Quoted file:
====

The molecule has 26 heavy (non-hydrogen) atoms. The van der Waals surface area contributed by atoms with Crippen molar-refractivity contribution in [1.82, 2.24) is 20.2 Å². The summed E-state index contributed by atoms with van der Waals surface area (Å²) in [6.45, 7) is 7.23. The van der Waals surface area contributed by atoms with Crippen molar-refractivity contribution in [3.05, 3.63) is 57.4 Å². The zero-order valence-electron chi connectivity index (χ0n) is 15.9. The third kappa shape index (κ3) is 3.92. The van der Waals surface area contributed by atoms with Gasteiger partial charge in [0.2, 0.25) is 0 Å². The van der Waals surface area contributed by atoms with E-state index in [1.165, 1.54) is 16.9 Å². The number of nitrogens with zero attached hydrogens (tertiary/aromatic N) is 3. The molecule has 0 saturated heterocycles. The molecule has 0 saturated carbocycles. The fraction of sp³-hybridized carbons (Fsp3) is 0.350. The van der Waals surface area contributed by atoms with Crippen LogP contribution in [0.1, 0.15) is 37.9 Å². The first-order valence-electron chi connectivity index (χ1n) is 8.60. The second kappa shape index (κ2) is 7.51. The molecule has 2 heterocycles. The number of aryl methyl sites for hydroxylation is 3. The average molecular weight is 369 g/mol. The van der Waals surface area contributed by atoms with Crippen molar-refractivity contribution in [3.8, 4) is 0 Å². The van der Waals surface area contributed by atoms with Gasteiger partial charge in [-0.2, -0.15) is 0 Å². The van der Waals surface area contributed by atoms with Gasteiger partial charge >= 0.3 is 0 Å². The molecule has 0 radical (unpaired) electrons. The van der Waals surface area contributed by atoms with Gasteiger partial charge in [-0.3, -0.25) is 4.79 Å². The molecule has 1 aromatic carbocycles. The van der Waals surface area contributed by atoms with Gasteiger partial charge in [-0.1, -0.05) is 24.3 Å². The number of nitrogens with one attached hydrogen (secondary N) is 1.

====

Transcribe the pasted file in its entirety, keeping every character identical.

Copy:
The molecule has 26 heavy (non-hydrogen) atoms. The van der Waals surface area contributed by atoms with Crippen molar-refractivity contribution in [1.82, 2.24) is 20.2 Å². The summed E-state index contributed by atoms with van der Waals surface area (Å²) in [6.45, 7) is 7.23. The van der Waals surface area contributed by atoms with Crippen molar-refractivity contribution in [3.05, 3.63) is 57.4 Å². The zero-order valence-electron chi connectivity index (χ0n) is 15.9. The third kappa shape index (κ3) is 3.92. The van der Waals surface area contributed by atoms with Gasteiger partial charge in [0.2, 0.25) is 0 Å². The van der Waals surface area contributed by atoms with E-state index in [1.165, 1.54) is 16.9 Å². The number of nitrogens with zero attached hydrogens (tertiary/aromatic N) is 3. The molecule has 0 saturated heterocycles. The molecule has 0 saturated carbocycles. The fraction of sp³-hybridized carbons (Fsp3) is 0.350. The van der Waals surface area contributed by atoms with Crippen LogP contribution in [0.1, 0.15) is 37.9 Å². The first-order valence-electron chi connectivity index (χ1n) is 8.60. The second kappa shape index (κ2) is 7.51. The molecule has 2 heterocycles. The number of aryl methyl sites for hydroxylation is 3. The average molecular weight is 369 g/mol. The van der Waals surface area contributed by atoms with Crippen molar-refractivity contribution in [3.8, 4) is 0 Å². The van der Waals surface area contributed by atoms with Gasteiger partial charge in [-0.2, -0.15) is 0 Å². The van der Waals surface area contributed by atoms with Gasteiger partial charge >= 0.3 is 0 Å². The molecule has 0 radical (unpaired) electrons. The van der Waals surface area contributed by atoms with Gasteiger partial charge in [-0.3, -0.25) is 4.79 Å². The molecule has 1 aromatic carbocycles. The van der Waals surface area contributed by atoms with Gasteiger partial charge in [-0.1, -0.05) is 24.3 Å². The number of nitrogens with one attached hydrogen (secondary N) is 1.